Egyptian Christians fleeing brutal persecution seek refuge in Cyprus

Three Egyptian Christians who fled from brutal persecution in their home country are currently seeking refuge in Cyprus and asking the president and the public to protect them from radical Muslims.

(REUTERS / Mohamed Abd El Ghany)An Egyptian Christian woman mourns the death of Pope Shenouda III, the head of Egypt's Coptic Orthodox Church, outside the Abbasiya Cathedral in Cairo. March 18, 2012.

Maher Elgohary, his daughter Dina and friend Rania left Egypt a month ago after enduring years of persecution and physical abuse because of their Christian faith. They are currently staying temporarily in Paphos but are appealing to Cyprus to grant them a permanent home, Cyprus Mail details.

Back in Egypt, three men had barged into Elhogary's home and threatened their lives to force them into holding up signs saying they have embraced Islam. The story was eventually published in an Islamic newspaper, but Dina said her father would not have given in to the men's demands if not for her.

Elhogary recalled how he was persecuted for years after he left Islam more than two decades ago. He said a lawsuit he filed against Egypt in 2008 may be one of the reasons for the poor treatment his family received. The case was filed to officially recognize his conversion to Christianity, a legal battle which he lost.

Dina had attempted to seek help from the United States. In 2009, she wrote President Barack Obama a letter pleading for help. The letter gained international attention, but she got no response from the American president.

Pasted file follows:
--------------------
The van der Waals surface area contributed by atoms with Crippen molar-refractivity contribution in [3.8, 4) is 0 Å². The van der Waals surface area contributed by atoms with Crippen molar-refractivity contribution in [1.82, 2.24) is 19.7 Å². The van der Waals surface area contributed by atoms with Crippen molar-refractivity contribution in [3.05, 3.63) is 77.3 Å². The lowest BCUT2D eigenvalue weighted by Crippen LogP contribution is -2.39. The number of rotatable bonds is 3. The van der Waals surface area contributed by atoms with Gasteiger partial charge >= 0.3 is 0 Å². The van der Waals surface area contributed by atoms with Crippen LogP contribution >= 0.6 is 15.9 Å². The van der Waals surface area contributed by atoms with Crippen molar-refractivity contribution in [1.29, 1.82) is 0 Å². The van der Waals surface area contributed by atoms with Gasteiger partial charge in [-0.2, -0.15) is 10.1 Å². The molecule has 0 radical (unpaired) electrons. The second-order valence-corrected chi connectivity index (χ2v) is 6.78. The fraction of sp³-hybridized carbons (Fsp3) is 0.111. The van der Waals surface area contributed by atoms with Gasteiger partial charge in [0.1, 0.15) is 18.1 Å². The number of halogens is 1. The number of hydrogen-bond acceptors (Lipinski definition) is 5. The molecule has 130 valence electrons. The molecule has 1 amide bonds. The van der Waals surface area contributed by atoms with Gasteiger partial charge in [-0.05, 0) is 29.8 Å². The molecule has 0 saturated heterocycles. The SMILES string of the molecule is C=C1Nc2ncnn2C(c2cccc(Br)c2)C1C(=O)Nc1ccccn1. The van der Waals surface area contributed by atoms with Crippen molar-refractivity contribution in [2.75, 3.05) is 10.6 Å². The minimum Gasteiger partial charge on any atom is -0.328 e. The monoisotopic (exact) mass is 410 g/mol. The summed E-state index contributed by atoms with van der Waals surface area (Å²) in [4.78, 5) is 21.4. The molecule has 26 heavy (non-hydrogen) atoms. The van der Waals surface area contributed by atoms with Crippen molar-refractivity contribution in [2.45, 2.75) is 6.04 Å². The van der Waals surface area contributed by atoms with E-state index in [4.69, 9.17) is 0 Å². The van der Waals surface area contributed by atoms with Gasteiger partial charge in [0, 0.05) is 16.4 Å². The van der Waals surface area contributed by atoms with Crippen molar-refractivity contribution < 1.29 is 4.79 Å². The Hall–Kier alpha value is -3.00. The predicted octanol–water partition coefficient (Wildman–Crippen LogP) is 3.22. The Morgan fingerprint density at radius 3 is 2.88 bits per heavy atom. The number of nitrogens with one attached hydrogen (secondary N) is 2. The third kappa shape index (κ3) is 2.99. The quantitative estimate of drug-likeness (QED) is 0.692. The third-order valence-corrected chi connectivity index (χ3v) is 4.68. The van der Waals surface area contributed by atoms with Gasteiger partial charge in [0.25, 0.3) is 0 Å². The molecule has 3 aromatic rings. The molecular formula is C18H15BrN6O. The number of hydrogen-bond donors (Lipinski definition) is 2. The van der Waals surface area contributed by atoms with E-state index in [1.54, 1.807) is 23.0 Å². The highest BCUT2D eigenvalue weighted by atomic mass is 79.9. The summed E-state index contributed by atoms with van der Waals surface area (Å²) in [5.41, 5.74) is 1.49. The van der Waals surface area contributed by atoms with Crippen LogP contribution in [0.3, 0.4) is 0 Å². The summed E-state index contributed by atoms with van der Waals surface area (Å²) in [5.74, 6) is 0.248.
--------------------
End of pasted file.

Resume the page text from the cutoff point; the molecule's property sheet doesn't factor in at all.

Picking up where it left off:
Rania, on the other hand, left the country with the Elgoharys after her father disappeared. Her husband had died in the hands of Muslim radicals and her neighbors had tried to convert her to Islam and make her marry a Muslim. Tired of running from violence and almost short of money, they now want to start a new life in Cyprus.

"Please, (Cyprus) we beg you for your protection and mercy," said Elgohary. "We want to have a relaxed life, to start actually living and not to be persecuted for what we believe."

Just recently, Islamists attacked a Christian village in Upper Egypt after rumors surfaced about a church being built in the area. However, International Christian Concern says the building in question was supposed to be used as a community center, retirement home and nursery.

Four Coptic Christians sustained injuries in the attack, and a few shops and homes were destroyed. Authorities have arrested 18 Muslims in connection with the incident.